Since 1952

Categorized | Officer News

Association and Chapter Governance

I am the Secretary for the Georgia Chapter. I’m in the first year of a two-year term, so you can’t run for the post quite yet.
The secretary’s main responsibilities, just as in any organization, are to keep records of chapter board meetings and to look after the vital records. The chapter archivist looks after inactive records.

The secretary should also be familiar with SLA and chapter governance. All members should at least be acquainted with chapter governance so you can be ready when the Nominating Committee comes calling.

SLA chapters and divisions are all sub-units of the global Association and don’t exist independently so we don’t have any founding charters or Articles of Incorporation of our own to look after.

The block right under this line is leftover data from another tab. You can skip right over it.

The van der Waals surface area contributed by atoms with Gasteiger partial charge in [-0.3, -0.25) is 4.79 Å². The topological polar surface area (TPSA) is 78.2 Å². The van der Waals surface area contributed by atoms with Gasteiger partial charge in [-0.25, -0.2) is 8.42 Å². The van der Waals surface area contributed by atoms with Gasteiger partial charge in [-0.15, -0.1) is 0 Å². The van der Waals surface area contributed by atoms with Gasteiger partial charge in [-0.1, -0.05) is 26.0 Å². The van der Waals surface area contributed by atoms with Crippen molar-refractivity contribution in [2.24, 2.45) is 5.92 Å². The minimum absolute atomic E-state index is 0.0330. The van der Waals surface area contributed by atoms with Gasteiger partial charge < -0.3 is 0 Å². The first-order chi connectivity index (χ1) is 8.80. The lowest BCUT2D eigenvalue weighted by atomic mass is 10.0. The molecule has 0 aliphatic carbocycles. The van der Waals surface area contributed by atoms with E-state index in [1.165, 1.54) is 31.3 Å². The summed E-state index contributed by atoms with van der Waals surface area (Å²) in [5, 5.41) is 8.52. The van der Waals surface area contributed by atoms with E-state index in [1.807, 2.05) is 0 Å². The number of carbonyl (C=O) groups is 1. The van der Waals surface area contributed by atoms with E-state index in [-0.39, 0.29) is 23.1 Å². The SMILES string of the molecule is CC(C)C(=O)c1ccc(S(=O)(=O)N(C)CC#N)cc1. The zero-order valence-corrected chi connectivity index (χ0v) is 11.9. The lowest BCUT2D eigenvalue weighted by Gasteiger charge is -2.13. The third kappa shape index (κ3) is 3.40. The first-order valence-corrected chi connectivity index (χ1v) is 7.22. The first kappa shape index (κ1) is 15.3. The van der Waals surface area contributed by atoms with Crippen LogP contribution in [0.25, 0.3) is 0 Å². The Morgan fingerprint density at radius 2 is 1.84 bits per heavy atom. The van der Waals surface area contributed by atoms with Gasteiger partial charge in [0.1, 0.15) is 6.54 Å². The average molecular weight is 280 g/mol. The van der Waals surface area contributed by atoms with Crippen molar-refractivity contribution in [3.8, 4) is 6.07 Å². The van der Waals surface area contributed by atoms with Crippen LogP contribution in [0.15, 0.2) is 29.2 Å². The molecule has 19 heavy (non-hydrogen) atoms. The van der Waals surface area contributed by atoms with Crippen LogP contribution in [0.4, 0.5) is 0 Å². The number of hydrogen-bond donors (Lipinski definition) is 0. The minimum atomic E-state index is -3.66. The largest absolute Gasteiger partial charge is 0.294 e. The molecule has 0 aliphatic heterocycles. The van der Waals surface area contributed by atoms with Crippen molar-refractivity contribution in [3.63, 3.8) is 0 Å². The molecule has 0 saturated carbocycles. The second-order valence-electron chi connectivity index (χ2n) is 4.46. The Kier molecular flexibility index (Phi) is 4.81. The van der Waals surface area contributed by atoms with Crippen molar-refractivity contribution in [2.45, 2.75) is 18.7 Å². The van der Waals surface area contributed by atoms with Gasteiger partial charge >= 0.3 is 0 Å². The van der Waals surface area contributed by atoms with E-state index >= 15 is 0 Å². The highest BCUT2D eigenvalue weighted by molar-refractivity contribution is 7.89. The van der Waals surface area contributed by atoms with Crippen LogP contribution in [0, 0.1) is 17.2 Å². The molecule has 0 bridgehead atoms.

At one time our chapter had conventional by-laws to keep us operating, but a few years ago SLA decided to change to a style of governing document that was intended to give units more flexibility. So in 2004 we created the rather generically-named Georgia Chapter Governing Document. You can read it on the chapter blog here. Pretty short and simple, isn’t it? As you might guess, running even a sub-unit of an association isn’t always that simple. Our Governing Document has to be read with reference to SLA’s Recommended Practices for Chapters.  It’s 48 pages, which is why I haven’t made a handy pocket-sized reference copy. I do keep a downloaded copy for times when the SLA website may be down, typically on a Sunday night. There’s always a chance the document might have been revised since I last saw it, so try to schedule your important constitutional questions for a time when all SLA services are fully accessible.

Elections for the SLA’s 2013 officers close on Wednesday, make sure your vote is counted.

Irene McMorland

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